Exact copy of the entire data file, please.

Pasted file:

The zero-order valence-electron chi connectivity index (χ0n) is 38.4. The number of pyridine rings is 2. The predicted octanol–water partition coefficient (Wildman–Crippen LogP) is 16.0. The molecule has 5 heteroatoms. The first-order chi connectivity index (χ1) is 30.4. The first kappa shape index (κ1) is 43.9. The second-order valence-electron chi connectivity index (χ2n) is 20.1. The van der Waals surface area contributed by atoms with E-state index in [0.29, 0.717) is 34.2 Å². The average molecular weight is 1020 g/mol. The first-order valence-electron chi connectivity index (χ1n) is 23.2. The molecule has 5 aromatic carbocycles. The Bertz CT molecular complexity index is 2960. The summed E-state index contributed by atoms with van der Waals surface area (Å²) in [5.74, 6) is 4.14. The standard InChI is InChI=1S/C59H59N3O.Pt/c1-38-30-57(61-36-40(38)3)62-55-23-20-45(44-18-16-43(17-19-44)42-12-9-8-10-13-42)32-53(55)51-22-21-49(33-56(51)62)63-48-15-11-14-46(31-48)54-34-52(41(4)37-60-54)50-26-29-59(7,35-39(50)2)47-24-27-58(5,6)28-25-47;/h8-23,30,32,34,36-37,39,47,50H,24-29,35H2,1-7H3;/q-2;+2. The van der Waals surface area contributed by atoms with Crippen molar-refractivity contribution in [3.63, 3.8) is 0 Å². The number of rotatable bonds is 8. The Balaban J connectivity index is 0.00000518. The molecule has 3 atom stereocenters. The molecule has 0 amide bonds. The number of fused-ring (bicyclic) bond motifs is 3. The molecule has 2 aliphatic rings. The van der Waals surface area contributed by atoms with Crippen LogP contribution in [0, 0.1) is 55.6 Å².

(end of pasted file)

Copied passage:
The zero-order valence-electron chi connectivity index (χ0n) is 38.4. The number of pyridine rings is 2. The predicted octanol–water partition coefficient (Wildman–Crippen LogP) is 16.0. The molecule has 5 heteroatoms. The first-order chi connectivity index (χ1) is 30.4. The first kappa shape index (κ1) is 43.9. The second-order valence-electron chi connectivity index (χ2n) is 20.1. The van der Waals surface area contributed by atoms with E-state index in [0.29, 0.717) is 34.2 Å². The average molecular weight is 1020 g/mol. The first-order valence-electron chi connectivity index (χ1n) is 23.2. The molecule has 5 aromatic carbocycles. The Bertz CT molecular complexity index is 2960. The summed E-state index contributed by atoms with van der Waals surface area (Å²) in [5.74, 6) is 4.14. The standard InChI is InChI=1S/C59H59N3O.Pt/c1-38-30-57(61-36-40(38)3)62-55-23-20-45(44-18-16-43(17-19-44)42-12-9-8-10-13-42)32-53(55)51-22-21-49(33-56(51)62)63-48-15-11-14-46(31-48)54-34-52(41(4)37-60-54)50-26-29-59(7,35-39(50)2)47-24-27-58(5,6)28-25-47;/h8-23,30,32,34,36-37,39,47,50H,24-29,35H2,1-7H3;/q-2;+2. The van der Waals surface area contributed by atoms with Crippen molar-refractivity contribution in [3.63, 3.8) is 0 Å². The number of rotatable bonds is 8. The Balaban J connectivity index is 0.00000518. The molecule has 3 atom stereocenters. The molecule has 0 amide bonds. The number of fused-ring (bicyclic) bond motifs is 3. The molecule has 2 aliphatic rings. The van der Waals surface area contributed by atoms with Crippen LogP contribution in [0, 0.1) is 55.6 Å².